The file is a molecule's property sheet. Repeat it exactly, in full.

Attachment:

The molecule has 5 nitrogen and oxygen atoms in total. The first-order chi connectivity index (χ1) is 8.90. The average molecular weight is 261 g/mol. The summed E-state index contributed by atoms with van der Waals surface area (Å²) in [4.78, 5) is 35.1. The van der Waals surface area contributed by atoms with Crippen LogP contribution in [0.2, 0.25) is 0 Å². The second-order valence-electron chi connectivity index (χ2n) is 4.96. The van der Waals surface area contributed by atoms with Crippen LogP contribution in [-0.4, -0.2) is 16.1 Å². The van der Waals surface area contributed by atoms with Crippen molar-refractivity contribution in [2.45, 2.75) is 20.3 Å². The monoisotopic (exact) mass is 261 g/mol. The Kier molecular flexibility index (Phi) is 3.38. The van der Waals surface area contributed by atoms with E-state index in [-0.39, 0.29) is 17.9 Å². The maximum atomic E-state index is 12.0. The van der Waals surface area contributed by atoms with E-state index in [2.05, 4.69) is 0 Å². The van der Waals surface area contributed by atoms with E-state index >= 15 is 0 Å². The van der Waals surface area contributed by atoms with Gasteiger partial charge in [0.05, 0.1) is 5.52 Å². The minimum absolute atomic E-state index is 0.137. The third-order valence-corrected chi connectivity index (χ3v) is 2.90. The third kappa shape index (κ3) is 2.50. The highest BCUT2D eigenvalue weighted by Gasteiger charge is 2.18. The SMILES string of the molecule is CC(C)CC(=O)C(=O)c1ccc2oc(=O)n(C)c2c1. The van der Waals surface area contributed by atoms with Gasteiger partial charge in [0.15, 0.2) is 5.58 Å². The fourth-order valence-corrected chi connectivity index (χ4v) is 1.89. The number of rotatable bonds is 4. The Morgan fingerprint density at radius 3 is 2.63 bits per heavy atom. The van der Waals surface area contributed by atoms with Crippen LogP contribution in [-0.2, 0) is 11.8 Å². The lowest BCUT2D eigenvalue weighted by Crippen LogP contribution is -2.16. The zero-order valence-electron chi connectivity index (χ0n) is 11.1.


The molecule has 5 nitrogen and oxygen atoms in total. The first-order chi connectivity index (χ1) is 8.90. The average molecular weight is 261 g/mol. The summed E-state index contributed by atoms with van der Waals surface area (Å²) in [4.78, 5) is 35.1. The van der Waals surface area contributed by atoms with Crippen LogP contribution in [0.2, 0.25) is 0 Å². The second-order valence-electron chi connectivity index (χ2n) is 4.96. The van der Waals surface area contributed by atoms with Crippen LogP contribution in [-0.4, -0.2) is 16.1 Å². The van der Waals surface area contributed by atoms with Crippen molar-refractivity contribution in [2.45, 2.75) is 20.3 Å². The monoisotopic (exact) mass is 261 g/mol. The Kier molecular flexibility index (Phi) is 3.38. The van der Waals surface area contributed by atoms with E-state index in [-0.39, 0.29) is 17.9 Å². The maximum atomic E-state index is 12.0. The van der Waals surface area contributed by atoms with E-state index in [2.05, 4.69) is 0 Å². The van der Waals surface area contributed by atoms with E-state index >= 15 is 0 Å². The van der Waals surface area contributed by atoms with Gasteiger partial charge in [0.05, 0.1) is 5.52 Å². The minimum absolute atomic E-state index is 0.137. The third-order valence-corrected chi connectivity index (χ3v) is 2.90. The third kappa shape index (κ3) is 2.50. The highest BCUT2D eigenvalue weighted by Gasteiger charge is 2.18. The SMILES string of the molecule is CC(C)CC(=O)C(=O)c1ccc2oc(=O)n(C)c2c1. The van der Waals surface area contributed by atoms with Gasteiger partial charge in [0.15, 0.2) is 5.58 Å². The fourth-order valence-corrected chi connectivity index (χ4v) is 1.89. The number of rotatable bonds is 4. The Morgan fingerprint density at radius 3 is 2.63 bits per heavy atom. The van der Waals surface area contributed by atoms with Crippen LogP contribution in [-0.2, 0) is 11.8 Å². The lowest BCUT2D eigenvalue weighted by Crippen LogP contribution is -2.16. The zero-order valence-electron chi connectivity index (χ0n) is 11.1.